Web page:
“For a while I was so involved with synthesizers that it became an obsession. But eventually I had to get away from that, because the sound started to feel very synthetic. Basically, I gave all the stuff away, but I still have that Roland GR-300.”

A Unique Choice of Instrument

The soft yet persistent tone so readily associated with John Abercrombie is more often obtained through use of a solid-body guitar than a semi-acoustic or full-bodied archtop. That shouldn’t be so surprising, though, since the modern solid-body has undergone a considerable degree of scientific analysis and artistic endeavor, resulting in a number of instruments that are more playable and more accommodating than their predecessors. Abercrombie’s choice, then, is a Brian Moore DC1. “Basically, it’s a Les Paul style of guitar,” he says. “I tend toward a solid-body, Les Paul sort of sound, anyway. I have an Ibanez solid-body, too, and a Tele-style guitar by Roger Sadowsky.”

He still loves a good archtop, though, as is clear from his descriptions of two key instruments: “I have an old Gibson ES-175 from the late ’50s. It needs serious work, but it’s definitely the guitar I’ll never sell. I also have one made by Jim Mapson, out in California. It’s a little, shallow archtop, and that guitar is probably one of the most amazing ones I own. I can’t play it real loud—there’s a limit to how far it will go–but it has one of the fattest sounds I’ve ever heard.”

About the Music

If Abercrombie’s sound and touch succeed in evoking a sense of place, then the music he plays is equally a part of that success. With Abercrombie there is no discussion of a particular piece being assembled simply for the purpose of giving the players “a chance to show off their chops.” Despite his easy affability, there exists in Abercrombie a fierce drive to explore the inner environs of his imagination. After all, this isn’t kid stuff. This isn’t guitar for the sake of itself, in which the instrument’s make and model matter as much as anything else.

Asked whether he’d describe himself as primarily a guitarist or composer, Abercrombie says, “I’m a little bit of both, really. Jim Hall once said he was ‘a musician who happened to play the guitar.’ I feel that way, too. But he’d agree that we’re all still guitarists. I think you have to work at it, to a certain extent.”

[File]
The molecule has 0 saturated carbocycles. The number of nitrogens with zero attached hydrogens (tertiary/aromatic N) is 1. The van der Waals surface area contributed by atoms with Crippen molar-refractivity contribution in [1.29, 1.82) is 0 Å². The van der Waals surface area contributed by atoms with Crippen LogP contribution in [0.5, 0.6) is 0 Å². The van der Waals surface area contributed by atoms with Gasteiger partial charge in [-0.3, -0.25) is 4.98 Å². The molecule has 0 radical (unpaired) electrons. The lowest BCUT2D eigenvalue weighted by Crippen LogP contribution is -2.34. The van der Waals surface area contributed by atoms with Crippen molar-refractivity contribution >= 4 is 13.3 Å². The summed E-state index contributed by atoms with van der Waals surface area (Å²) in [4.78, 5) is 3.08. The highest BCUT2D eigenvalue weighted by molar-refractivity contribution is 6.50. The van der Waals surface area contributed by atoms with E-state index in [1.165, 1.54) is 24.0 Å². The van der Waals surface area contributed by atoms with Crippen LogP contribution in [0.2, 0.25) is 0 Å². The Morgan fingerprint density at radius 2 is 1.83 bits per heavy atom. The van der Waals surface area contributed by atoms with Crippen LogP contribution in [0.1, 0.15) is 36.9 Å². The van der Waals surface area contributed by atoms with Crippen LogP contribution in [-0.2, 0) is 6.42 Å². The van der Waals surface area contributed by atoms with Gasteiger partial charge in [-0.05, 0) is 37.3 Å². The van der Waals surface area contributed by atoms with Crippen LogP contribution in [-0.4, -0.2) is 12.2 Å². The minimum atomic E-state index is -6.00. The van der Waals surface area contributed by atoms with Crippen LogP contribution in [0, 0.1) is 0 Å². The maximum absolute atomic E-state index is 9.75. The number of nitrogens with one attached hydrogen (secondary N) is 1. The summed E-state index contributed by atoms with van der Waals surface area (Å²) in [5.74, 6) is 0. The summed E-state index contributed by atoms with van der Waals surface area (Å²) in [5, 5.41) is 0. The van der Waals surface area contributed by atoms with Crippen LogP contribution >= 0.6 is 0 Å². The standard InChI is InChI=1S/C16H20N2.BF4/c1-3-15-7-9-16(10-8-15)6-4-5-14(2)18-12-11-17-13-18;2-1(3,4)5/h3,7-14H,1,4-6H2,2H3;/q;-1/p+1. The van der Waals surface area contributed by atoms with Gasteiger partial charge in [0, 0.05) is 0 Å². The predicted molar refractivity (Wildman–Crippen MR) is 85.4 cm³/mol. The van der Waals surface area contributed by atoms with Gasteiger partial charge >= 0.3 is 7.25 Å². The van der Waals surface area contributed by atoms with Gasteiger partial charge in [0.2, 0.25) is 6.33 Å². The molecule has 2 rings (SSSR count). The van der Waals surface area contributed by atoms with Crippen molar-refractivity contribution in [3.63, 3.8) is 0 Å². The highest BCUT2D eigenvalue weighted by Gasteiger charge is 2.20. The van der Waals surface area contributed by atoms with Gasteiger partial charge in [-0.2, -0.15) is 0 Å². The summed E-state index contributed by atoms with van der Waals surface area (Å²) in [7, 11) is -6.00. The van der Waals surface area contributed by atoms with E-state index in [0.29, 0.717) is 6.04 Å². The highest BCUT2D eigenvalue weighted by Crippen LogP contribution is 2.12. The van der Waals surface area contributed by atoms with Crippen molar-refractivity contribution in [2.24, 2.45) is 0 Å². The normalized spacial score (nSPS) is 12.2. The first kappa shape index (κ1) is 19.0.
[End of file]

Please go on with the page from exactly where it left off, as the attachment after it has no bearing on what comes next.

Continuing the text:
The pull of jazz and its harmonic vocabulary is such that it leads Abercrombie to say, “I’d love to do an album of standards and play them kind of straight.” But he could easily go that route, having demonstrated his facility with chord melodies in the trio format. Still, his personal mode of expression isn’t so traditional. “When I compose, I don’t create music that’s straight. I have to follow my train of thought. Ultimately, I look at it as a positive thing, ‘cause I can go in any direction I want. Other guitarists might say, “Oh, that’s Abercrombie. He’s crazy, so he can just go with what he feels like doing.” That doesn’t mean there’s any less work involved, since I have to try and follow my own creative impulse rather than rely on what has come before.”

A Personal Ethic

Given the very personal nature of Abercrombie’s music, one might expect him to shy away from requests to share his knowledge. Actually, though, he teaches guitar at the college level. To Abercrombie it’s really more about the mind of the musician. And in the long run it’s more practical than what you’d get from a school of hot licks.

“I don’t have any specific goal when I teach, really,” he confesses. “You know, I try to give my students things that are helpful, encouraging or even disillusioning. I try to get them to play a little more like what they really hear, which means they have to play less. They have to think about the chords, not the scales. That lets them hear the music regardless of the changes in key.

“Playing less is actually very hard for the students to do, because they’re often too busy thinking about scales. That kind of habit can get you into big trouble. I find that rock players can use the scales more than jazz players, ‘cause they’re not playing through different keys. They’re thinking in terms of modes. But in jazz, if you start playing the notes of the scale, it sounds kind of funny. You have to go back and start thinking about the chords.”

All in the Wrist